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  • Susan Brown

Close Calls and Great Grace

A truck hurtled toward my passenger-side window. I had three thoughts in that split second moment of terror. The truck will definitely ram my door. I’m going to die today. I hope the kids will be okay.

The next moment we were swerving away from the truck and straight at an oncoming car in the opposite lane. Our truck bucked and tipped as Paul fought the wheel, trying not to overcompensate and to keep the truck upright as he dodged oncoming cars.

In a few seconds it was over. We were shaken, but unscathed. I turned to the wide-eyed passengers in the back seat.

“Is everybody ready to meet the Lord?” I asked. “We just came very close to eternity.”

But thanks to Paul’s alertness and driving skill – and some overtime work put in by our guardian angels – we are still alive to serve. “We should have died then,” I told Molly and Danny and Lek. “We can know for sure that the Lord has more work for us to do.”

Why did the driver decide to pull out on the busy highway – right in front of us? Maybe he was hung over from a New Year’s party the night before. Maybe he didn’t bother to look. That’s the way folks drive here in Thailand. Without the assurance that God is in control, we would never have the confidence to get on these frightening roads. We also wouldn’t have the courage to face the conflicts we see almost daily. But He IS and He IS in control.

We continued on our way that day to a celebration at the little village called Bethany. New Years’ celebrations go on for most of the month of January. This one was particularly poignant because the people here know they may soon be forced from their homes. The land for the village and the church was purchased by donations from churches in the US, but placed in A.’s name, since he is a Thai citizen. Now he has sold it and all the people will be homeless unless we can defeat this man in court.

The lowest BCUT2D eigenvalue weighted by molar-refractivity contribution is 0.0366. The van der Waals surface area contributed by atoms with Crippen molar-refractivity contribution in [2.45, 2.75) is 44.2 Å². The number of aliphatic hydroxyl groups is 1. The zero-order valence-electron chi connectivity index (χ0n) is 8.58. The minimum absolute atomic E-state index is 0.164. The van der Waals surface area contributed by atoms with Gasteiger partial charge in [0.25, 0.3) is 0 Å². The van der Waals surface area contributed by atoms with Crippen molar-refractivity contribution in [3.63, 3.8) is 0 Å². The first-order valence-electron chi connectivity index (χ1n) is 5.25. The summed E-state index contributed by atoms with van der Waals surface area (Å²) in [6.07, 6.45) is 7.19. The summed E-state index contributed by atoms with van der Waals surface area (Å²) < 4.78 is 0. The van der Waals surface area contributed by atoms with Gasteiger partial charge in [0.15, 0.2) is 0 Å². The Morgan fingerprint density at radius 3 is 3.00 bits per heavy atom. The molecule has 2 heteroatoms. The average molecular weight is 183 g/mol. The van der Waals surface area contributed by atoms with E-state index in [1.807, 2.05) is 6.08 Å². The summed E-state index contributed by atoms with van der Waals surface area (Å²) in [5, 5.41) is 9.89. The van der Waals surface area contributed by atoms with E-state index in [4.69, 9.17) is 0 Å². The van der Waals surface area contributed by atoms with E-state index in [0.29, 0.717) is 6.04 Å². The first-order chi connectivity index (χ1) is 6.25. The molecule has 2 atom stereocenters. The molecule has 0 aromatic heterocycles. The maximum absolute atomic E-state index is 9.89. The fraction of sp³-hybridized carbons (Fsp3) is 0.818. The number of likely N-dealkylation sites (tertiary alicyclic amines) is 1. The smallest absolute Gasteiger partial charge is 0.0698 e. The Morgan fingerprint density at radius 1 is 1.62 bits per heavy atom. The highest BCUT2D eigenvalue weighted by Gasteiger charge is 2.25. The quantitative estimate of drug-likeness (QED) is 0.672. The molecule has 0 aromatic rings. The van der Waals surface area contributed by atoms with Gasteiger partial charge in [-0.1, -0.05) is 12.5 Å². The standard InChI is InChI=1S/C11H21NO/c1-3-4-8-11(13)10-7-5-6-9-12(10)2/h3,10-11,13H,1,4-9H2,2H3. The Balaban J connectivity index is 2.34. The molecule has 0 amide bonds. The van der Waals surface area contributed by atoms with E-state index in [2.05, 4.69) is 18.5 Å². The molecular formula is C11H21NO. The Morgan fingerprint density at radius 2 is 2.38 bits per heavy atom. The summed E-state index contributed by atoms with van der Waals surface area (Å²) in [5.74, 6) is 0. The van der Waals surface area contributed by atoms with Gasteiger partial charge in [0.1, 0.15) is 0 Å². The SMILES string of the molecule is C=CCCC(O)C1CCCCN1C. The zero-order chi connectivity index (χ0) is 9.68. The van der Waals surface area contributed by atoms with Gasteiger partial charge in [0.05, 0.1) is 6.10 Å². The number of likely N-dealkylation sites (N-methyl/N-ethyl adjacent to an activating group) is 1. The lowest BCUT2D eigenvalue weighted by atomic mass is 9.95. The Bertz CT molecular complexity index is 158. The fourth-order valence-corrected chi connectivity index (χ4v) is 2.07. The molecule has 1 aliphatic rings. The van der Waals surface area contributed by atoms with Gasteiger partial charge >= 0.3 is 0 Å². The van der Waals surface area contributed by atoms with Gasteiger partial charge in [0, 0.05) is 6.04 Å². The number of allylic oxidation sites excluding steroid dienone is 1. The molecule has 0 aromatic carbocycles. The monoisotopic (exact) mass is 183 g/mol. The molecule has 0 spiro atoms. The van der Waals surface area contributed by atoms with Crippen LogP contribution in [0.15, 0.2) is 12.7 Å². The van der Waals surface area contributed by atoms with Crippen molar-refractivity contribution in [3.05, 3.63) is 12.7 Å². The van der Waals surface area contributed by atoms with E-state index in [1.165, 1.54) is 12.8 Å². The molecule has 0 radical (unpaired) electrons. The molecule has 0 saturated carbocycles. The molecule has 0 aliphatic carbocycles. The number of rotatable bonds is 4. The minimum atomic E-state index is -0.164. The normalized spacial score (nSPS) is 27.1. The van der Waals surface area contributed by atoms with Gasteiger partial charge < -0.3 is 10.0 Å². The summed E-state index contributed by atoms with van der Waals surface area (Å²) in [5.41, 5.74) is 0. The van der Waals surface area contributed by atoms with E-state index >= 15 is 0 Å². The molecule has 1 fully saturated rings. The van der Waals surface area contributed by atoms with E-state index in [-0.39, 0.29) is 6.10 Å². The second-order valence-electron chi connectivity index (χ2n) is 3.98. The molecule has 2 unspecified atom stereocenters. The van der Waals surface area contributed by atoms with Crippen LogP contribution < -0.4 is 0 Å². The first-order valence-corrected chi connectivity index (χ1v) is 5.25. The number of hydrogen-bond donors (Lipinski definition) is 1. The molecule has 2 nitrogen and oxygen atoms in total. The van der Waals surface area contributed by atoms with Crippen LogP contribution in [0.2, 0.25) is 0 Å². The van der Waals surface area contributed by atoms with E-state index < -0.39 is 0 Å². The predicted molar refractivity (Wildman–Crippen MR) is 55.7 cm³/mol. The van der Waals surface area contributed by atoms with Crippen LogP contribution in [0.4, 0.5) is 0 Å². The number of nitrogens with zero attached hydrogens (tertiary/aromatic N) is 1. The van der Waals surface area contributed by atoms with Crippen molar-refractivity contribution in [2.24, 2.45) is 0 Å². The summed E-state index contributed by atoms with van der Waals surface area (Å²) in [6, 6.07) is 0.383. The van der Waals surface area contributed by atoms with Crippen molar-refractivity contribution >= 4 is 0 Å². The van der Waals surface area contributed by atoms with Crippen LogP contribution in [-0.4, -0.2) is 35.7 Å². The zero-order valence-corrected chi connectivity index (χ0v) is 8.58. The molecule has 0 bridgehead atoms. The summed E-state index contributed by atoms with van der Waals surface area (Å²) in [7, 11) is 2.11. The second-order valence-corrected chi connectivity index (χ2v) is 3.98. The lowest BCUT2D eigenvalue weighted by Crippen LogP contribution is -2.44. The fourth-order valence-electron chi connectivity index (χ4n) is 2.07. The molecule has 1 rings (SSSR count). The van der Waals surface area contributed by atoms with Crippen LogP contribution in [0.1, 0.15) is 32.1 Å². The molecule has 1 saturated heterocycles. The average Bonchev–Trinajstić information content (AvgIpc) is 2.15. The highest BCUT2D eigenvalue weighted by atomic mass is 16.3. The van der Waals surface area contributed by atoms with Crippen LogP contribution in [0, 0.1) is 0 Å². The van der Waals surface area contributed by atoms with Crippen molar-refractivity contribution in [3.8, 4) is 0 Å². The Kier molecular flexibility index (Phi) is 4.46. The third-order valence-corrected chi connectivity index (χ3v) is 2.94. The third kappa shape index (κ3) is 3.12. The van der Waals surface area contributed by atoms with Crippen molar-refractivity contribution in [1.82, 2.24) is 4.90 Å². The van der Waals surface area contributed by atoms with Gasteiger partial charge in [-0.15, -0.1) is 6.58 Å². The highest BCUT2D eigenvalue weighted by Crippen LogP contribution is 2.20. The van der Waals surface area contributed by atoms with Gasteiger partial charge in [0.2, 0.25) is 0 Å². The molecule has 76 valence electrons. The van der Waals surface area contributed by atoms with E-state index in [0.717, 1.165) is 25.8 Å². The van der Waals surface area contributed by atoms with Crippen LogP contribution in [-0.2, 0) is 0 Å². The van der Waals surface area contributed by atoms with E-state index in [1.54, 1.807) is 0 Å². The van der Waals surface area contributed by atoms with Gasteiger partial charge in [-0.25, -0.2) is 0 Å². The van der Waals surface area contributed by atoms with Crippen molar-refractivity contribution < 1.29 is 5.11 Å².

We watched the traditional tribal dances and ate the food prepared for the New Year’s celebration. The food seemed so strange to us when we visited once each year, but now we eat similar dishes every day and thought nothing of it.

Then we had the hand-washing ceremony. A long line of church members filed past, pouring water on our hands from pop bottles or containers made from bamboo. It’s a traditional way of showing honor.

After the ceremony, we got out the boxes of medicine. As usual, there were many who can’t afford medical care. Many others don’t speak Thai so can’t communicate with the doctors, or don’t have ID cards and can’t go into the city. We gave out some basic meds. I have no medical background, so I give out only a few things I feel confident giving. Many have stomach problems, probably from the spices they use. Lots of people have joint problems from the grueling work in the rice fields. We are able to help with those things. I give out lots of topical ointments, too.

We gave out clothes and hats and gloves to this village the last time we were here, and we saw many of them being worn this time.

In other news:

Paul returned safely from a trip to Udon-Tani where he preached in a Bible conference. I stayed behind to hold the fort here, and we survived just fine. Except that I became embroiled in a massive cleaning and sorting campaign and nearly drove everyone crazy, myself included! It came to pass.

I’m making preparations for VBS in the villages in April. Prayers for that much appreciated.

More court dates are coming up. There is an important one on Monday, January 26. Prayers for that much appreciated, too.

Paul and I are on the second of the intensive Thai language courses. He is doing very well, considering that this is his first attempt to learn Thai. Originally, he was just going to focus on Lahu, but has seen that he needs some Thai to survive here. He is so disciplined! He spends hours studying. Me? Not so much! Which reminds me, I still haven’t done my homework….

Blessings from Thailand,

Susan

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